[Less] Our work has focused on the carcinogenic effects of in utero arsenic exposure in mice. Our data show . . . [More] Our work has focused on the carcinogenic effects of in utero arsenic exposure in mice. Our data show that a short period of maternal exposure to inorganic arsenic in the drinking water is an effective, multi-tissue carcinogen in the adult offspring. These studies have been reproduced in three temporally separate studies using two different mouse strains. In these studies pregnant mice were treated with drinking water containing sodium arsenite at up to 85 ppm arsenic from days 8 to 18 of gestation, and the offspring were observed for up to 2 years. The doses used in all these studies were well tolerated by both the dam and offspring. In C3H mice, two separate studies show male offspring exposed to arsenic in utero developed liver carcinoma and adrenal cortical adenoma in a dose-related fashion during adulthood. Prenatally exposed female C3H offspring show dose-related increases in ovarian tumors and lung carcinoma and in proliferative lesions (tumors plus preneoplastic hyperplasia) of the uterus and oviduct. In addition, prenatal arsenic plus postnatal exposure to the tumor promoter, 12-O-tetradecanoyl phorbol-13-acetate (TPA) in C3H mice produces excess lung tumors in both sexes and liver tumors in females. Male CD1 mice treated with arsenic in utero develop tumors of the liver and adrenal and renal hyperplasia while females develop tumors of urogenital system, ovary, uterus and adrenal and hyperplasia of the oviduct. Additional postnatal treatment with diethylstilbestrol or tamoxifen after prenatal arsenic in CD1 mice induces urinary bladder transitional cell proliferative lesions, including carcinoma and papilloma, and enhances the carcinogenic response in the liver of both sexes. Overall this model has provided convincing evidence that arsenic is a transplacental carcinogen in mice with the ability to target tissues of potential human relevance, such as the urinary bladder, lung and liver. Transplacental carcinogenesis clearly occurs with other agents in humans and investigating a potential transplacental component of the human carcinogenic response to arsenic should be a research priority.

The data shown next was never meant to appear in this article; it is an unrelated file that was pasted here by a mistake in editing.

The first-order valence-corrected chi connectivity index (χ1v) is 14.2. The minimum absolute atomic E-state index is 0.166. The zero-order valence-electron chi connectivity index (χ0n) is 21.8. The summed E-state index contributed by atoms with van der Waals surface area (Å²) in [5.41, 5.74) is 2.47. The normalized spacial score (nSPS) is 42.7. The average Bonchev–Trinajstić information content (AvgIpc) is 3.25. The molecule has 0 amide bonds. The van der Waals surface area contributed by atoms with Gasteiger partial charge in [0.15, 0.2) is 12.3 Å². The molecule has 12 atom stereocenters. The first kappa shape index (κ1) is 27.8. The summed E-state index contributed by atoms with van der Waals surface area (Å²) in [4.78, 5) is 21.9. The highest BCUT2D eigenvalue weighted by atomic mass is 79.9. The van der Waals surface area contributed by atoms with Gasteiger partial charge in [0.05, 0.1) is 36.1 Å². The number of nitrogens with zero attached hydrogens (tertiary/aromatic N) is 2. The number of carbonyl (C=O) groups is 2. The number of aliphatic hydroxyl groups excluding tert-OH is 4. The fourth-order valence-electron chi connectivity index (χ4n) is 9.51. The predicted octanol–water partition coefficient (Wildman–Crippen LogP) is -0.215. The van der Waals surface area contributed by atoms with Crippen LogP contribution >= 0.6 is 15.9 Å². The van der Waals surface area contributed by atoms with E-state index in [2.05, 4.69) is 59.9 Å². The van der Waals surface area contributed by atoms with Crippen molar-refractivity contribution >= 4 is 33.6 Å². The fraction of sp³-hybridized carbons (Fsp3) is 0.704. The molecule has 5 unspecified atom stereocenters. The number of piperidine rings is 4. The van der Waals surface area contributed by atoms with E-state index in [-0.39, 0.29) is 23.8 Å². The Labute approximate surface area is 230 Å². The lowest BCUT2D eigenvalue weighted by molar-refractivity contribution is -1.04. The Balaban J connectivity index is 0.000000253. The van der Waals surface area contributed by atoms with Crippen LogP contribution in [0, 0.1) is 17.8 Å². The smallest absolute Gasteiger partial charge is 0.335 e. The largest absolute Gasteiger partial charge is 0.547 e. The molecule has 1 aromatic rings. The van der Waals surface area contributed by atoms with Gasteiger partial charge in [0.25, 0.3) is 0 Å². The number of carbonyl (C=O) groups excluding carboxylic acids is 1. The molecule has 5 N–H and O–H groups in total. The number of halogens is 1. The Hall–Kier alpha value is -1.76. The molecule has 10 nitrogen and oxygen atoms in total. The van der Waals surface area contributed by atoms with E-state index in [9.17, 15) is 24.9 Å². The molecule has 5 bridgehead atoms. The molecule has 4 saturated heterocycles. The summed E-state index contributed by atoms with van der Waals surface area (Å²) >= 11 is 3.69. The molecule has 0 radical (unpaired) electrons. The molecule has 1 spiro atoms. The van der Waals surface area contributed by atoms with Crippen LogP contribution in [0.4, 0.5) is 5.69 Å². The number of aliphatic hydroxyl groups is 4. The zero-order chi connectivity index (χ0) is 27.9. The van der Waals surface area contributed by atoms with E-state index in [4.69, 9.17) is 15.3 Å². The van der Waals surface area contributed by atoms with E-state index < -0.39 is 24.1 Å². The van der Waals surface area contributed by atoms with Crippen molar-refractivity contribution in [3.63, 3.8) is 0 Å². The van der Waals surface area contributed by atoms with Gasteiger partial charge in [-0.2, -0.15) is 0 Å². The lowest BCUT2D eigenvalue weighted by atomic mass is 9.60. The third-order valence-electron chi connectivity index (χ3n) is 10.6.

The "refereed" or "peer review" status of a journal comes from the Ulrichsweb Global Serials Directory (http://ulrichsweb.serialssolutions.com/), as supplied by the publisher. The term refers to the system of critical evaluation of manuscripts/articles by professional colleagues or peers. The content of refereed publications is sanctioned, vetted, or otherwise approved by a peer-review or editorial board. The peer-review and evaluation system is utilized to protect, maintain, and raise the quality of scholarly material published in serials. Publications subject to the referee process are assumed, then, to contain higher quality content than those that are not.